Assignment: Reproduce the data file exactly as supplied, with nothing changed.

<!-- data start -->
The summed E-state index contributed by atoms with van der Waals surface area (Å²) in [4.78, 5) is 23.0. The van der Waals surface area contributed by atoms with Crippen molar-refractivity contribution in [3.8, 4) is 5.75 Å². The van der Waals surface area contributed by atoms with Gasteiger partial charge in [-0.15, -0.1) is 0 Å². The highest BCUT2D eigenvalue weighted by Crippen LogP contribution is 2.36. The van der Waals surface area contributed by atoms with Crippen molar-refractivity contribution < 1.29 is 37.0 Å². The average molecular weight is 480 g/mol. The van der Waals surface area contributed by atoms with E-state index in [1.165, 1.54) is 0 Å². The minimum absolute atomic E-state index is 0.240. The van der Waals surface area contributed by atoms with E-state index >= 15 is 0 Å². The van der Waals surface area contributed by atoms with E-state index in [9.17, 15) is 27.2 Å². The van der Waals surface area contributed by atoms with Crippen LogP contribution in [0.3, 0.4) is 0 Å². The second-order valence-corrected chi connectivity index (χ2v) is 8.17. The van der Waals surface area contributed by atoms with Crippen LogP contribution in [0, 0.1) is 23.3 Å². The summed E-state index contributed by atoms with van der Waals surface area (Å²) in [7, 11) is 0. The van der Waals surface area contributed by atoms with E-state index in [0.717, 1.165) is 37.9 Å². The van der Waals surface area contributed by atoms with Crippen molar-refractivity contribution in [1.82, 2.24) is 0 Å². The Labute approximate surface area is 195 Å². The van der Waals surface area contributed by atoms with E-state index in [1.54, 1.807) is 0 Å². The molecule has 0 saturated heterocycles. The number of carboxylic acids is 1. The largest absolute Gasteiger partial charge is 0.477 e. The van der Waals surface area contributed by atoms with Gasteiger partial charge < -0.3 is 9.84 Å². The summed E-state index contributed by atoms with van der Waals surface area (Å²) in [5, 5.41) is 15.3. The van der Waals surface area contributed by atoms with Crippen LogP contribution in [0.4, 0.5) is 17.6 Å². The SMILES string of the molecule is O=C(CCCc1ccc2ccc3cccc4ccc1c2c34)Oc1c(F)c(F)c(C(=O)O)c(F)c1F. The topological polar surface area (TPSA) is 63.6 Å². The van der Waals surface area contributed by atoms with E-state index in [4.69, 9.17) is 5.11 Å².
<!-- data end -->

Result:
The summed E-state index contributed by atoms with van der Waals surface area (Å²) in [4.78, 5) is 23.0. The van der Waals surface area contributed by atoms with Crippen molar-refractivity contribution in [3.8, 4) is 5.75 Å². The van der Waals surface area contributed by atoms with Gasteiger partial charge in [-0.15, -0.1) is 0 Å². The highest BCUT2D eigenvalue weighted by Crippen LogP contribution is 2.36. The van der Waals surface area contributed by atoms with Crippen molar-refractivity contribution < 1.29 is 37.0 Å². The average molecular weight is 480 g/mol. The van der Waals surface area contributed by atoms with E-state index in [1.165, 1.54) is 0 Å². The minimum absolute atomic E-state index is 0.240. The van der Waals surface area contributed by atoms with E-state index >= 15 is 0 Å². The van der Waals surface area contributed by atoms with E-state index in [9.17, 15) is 27.2 Å². The van der Waals surface area contributed by atoms with Crippen LogP contribution in [0.3, 0.4) is 0 Å². The second-order valence-corrected chi connectivity index (χ2v) is 8.17. The van der Waals surface area contributed by atoms with Crippen LogP contribution in [0, 0.1) is 23.3 Å². The summed E-state index contributed by atoms with van der Waals surface area (Å²) in [7, 11) is 0. The van der Waals surface area contributed by atoms with E-state index in [0.717, 1.165) is 37.9 Å². The van der Waals surface area contributed by atoms with Crippen molar-refractivity contribution in [1.82, 2.24) is 0 Å². The Labute approximate surface area is 195 Å². The van der Waals surface area contributed by atoms with E-state index in [1.54, 1.807) is 0 Å². The molecule has 0 saturated heterocycles. The number of carboxylic acids is 1. The largest absolute Gasteiger partial charge is 0.477 e. The van der Waals surface area contributed by atoms with Gasteiger partial charge < -0.3 is 9.84 Å². The summed E-state index contributed by atoms with van der Waals surface area (Å²) in [5, 5.41) is 15.3. The van der Waals surface area contributed by atoms with Crippen LogP contribution in [0.4, 0.5) is 17.6 Å². The SMILES string of the molecule is O=C(CCCc1ccc2ccc3cccc4ccc1c2c34)Oc1c(F)c(F)c(C(=O)O)c(F)c1F. The topological polar surface area (TPSA) is 63.6 Å². The van der Waals surface area contributed by atoms with E-state index in [4.69, 9.17) is 5.11 Å².